Well, then, in this working-day world of ours we must all work. The only question is, what shall we do?

To few it is granted to choose their work. Indeed, all work worth doing seems to leave us no choice. We are called to it. Sometimes the voice so calling us is from within, sometimes from without; but in any case it is what we term expressively our vocation, and in either case the harmony and happiness of life in man or woman consists in finding our vocation the employment of our highest faculties, and of as many of them as can be brought into action.

And work is of various kinds: there are works of necessity and works of mercy; – head work, hand work; man’s work, woman’s work; and on the distribution of this work in accordance with the divine law, and what Milton calls the “faultless proprieties of nature,” depends the well-being of the whole community, not less than that of each individual.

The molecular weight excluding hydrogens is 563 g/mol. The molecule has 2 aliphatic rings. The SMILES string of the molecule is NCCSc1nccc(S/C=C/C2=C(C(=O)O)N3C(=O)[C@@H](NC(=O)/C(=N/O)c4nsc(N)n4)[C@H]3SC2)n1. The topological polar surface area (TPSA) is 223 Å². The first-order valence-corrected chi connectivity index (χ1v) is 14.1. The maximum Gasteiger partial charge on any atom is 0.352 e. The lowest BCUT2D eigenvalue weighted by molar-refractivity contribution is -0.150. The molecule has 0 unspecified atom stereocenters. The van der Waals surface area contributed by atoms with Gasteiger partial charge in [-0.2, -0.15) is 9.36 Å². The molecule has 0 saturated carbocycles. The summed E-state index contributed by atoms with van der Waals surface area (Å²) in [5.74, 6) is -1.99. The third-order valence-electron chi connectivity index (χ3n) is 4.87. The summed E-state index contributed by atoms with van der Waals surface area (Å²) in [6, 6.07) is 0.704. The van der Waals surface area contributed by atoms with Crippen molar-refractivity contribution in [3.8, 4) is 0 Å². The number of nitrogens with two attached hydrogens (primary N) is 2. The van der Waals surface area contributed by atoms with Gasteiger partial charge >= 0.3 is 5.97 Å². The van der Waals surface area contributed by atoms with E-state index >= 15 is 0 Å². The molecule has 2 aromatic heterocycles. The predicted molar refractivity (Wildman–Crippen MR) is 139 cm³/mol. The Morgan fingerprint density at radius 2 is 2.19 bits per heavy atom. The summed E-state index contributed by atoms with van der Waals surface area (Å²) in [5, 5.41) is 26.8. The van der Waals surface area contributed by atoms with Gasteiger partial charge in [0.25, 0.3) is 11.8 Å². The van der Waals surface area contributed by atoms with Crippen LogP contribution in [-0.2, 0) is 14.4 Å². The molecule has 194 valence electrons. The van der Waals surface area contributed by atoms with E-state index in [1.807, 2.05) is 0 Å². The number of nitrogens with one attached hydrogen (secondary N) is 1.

Sisters of Charity, Catholic and Protestant. And the Communion of Labor, by Mrs. Anna Jameson. (Boston (1857)

I must say that while reading the paragraphs following these on the work of men and the work of women, I have an urge to make charts of “men’s work” and “women’s work” at various times in our history. I think it would be interesting (and quite telling) to see how the individual tasks move from one to the other.

Published in: on February 26, 2014 at 1:34 am  Comments (1)